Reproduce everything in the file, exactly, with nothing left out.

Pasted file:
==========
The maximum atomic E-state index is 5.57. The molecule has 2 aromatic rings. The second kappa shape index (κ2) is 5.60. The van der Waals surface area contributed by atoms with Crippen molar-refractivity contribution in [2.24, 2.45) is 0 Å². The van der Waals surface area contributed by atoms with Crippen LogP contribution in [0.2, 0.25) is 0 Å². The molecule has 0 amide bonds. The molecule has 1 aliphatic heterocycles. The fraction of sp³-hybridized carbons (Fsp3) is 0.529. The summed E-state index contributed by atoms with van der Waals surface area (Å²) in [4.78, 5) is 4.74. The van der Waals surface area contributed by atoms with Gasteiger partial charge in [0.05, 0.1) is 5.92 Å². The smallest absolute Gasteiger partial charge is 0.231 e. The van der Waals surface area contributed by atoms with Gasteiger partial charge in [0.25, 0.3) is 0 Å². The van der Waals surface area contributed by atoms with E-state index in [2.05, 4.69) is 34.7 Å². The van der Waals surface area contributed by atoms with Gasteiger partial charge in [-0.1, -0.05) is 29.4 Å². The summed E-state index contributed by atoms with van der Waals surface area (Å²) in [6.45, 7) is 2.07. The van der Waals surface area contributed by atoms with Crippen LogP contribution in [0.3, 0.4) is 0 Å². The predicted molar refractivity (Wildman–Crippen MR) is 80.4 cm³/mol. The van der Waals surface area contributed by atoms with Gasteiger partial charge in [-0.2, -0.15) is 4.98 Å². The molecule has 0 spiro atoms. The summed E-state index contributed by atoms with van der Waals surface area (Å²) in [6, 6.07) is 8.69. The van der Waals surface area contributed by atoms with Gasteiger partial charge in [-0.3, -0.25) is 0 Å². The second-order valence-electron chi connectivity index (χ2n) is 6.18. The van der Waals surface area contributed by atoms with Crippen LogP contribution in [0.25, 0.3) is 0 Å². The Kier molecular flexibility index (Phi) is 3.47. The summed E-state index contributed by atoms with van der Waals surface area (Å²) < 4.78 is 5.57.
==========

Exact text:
The maximum atomic E-state index is 5.57. The molecule has 2 aromatic rings. The second kappa shape index (κ2) is 5.60. The van der Waals surface area contributed by atoms with Crippen molar-refractivity contribution in [2.24, 2.45) is 0 Å². The van der Waals surface area contributed by atoms with Crippen LogP contribution in [0.2, 0.25) is 0 Å². The molecule has 0 amide bonds. The molecule has 1 aliphatic heterocycles. The fraction of sp³-hybridized carbons (Fsp3) is 0.529. The summed E-state index contributed by atoms with van der Waals surface area (Å²) in [4.78, 5) is 4.74. The van der Waals surface area contributed by atoms with Gasteiger partial charge in [0.05, 0.1) is 5.92 Å². The smallest absolute Gasteiger partial charge is 0.231 e. The van der Waals surface area contributed by atoms with Gasteiger partial charge in [0.25, 0.3) is 0 Å². The van der Waals surface area contributed by atoms with E-state index in [2.05, 4.69) is 34.7 Å². The van der Waals surface area contributed by atoms with Gasteiger partial charge in [-0.1, -0.05) is 29.4 Å². The summed E-state index contributed by atoms with van der Waals surface area (Å²) in [6.45, 7) is 2.07. The van der Waals surface area contributed by atoms with Crippen LogP contribution in [0.3, 0.4) is 0 Å². The predicted molar refractivity (Wildman–Crippen MR) is 80.4 cm³/mol. The van der Waals surface area contributed by atoms with Gasteiger partial charge in [-0.2, -0.15) is 4.98 Å². The molecule has 0 spiro atoms. The summed E-state index contributed by atoms with van der Waals surface area (Å²) in [6, 6.07) is 8.69. The van der Waals surface area contributed by atoms with Gasteiger partial charge in [-0.3, -0.25) is 0 Å². The second-order valence-electron chi connectivity index (χ2n) is 6.18. The van der Waals surface area contributed by atoms with Crippen LogP contribution in [0.25, 0.3) is 0 Å². The Kier molecular flexibility index (Phi) is 3.47. The summed E-state index contributed by atoms with van der Waals surface area (Å²) < 4.78 is 5.57.